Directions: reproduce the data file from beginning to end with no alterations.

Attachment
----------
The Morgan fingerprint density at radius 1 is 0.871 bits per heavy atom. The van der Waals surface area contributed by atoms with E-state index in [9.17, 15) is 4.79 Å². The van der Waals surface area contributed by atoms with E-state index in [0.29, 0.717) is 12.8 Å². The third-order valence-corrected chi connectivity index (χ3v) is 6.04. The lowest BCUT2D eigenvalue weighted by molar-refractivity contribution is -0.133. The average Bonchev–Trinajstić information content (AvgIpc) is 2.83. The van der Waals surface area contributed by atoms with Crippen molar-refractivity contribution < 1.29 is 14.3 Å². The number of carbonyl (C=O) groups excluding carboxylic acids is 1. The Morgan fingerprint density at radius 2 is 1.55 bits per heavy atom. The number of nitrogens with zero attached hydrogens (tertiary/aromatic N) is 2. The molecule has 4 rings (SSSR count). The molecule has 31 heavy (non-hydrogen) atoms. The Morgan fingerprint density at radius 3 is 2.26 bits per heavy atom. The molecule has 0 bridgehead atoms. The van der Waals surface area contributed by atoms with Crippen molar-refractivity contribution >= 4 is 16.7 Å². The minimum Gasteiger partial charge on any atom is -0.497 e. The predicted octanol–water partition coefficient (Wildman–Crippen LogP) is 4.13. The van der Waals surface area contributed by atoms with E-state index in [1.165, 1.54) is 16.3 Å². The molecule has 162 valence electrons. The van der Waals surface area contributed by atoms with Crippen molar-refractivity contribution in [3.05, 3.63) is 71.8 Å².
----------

The Morgan fingerprint density at radius 1 is 0.871 bits per heavy atom. The van der Waals surface area contributed by atoms with E-state index in [9.17, 15) is 4.79 Å². The van der Waals surface area contributed by atoms with E-state index in [0.29, 0.717) is 12.8 Å². The third-order valence-corrected chi connectivity index (χ3v) is 6.04. The lowest BCUT2D eigenvalue weighted by molar-refractivity contribution is -0.133. The average Bonchev–Trinajstić information content (AvgIpc) is 2.83. The van der Waals surface area contributed by atoms with Crippen molar-refractivity contribution < 1.29 is 14.3 Å². The number of carbonyl (C=O) groups excluding carboxylic acids is 1. The Morgan fingerprint density at radius 2 is 1.55 bits per heavy atom. The number of nitrogens with zero attached hydrogens (tertiary/aromatic N) is 2. The molecule has 4 rings (SSSR count). The molecule has 31 heavy (non-hydrogen) atoms. The Morgan fingerprint density at radius 3 is 2.26 bits per heavy atom. The molecule has 0 bridgehead atoms. The van der Waals surface area contributed by atoms with Crippen molar-refractivity contribution >= 4 is 16.7 Å². The minimum Gasteiger partial charge on any atom is -0.497 e. The predicted octanol–water partition coefficient (Wildman–Crippen LogP) is 4.13. The van der Waals surface area contributed by atoms with E-state index in [1.165, 1.54) is 16.3 Å². The molecule has 162 valence electrons. The van der Waals surface area contributed by atoms with Crippen molar-refractivity contribution in [3.05, 3.63) is 71.8 Å².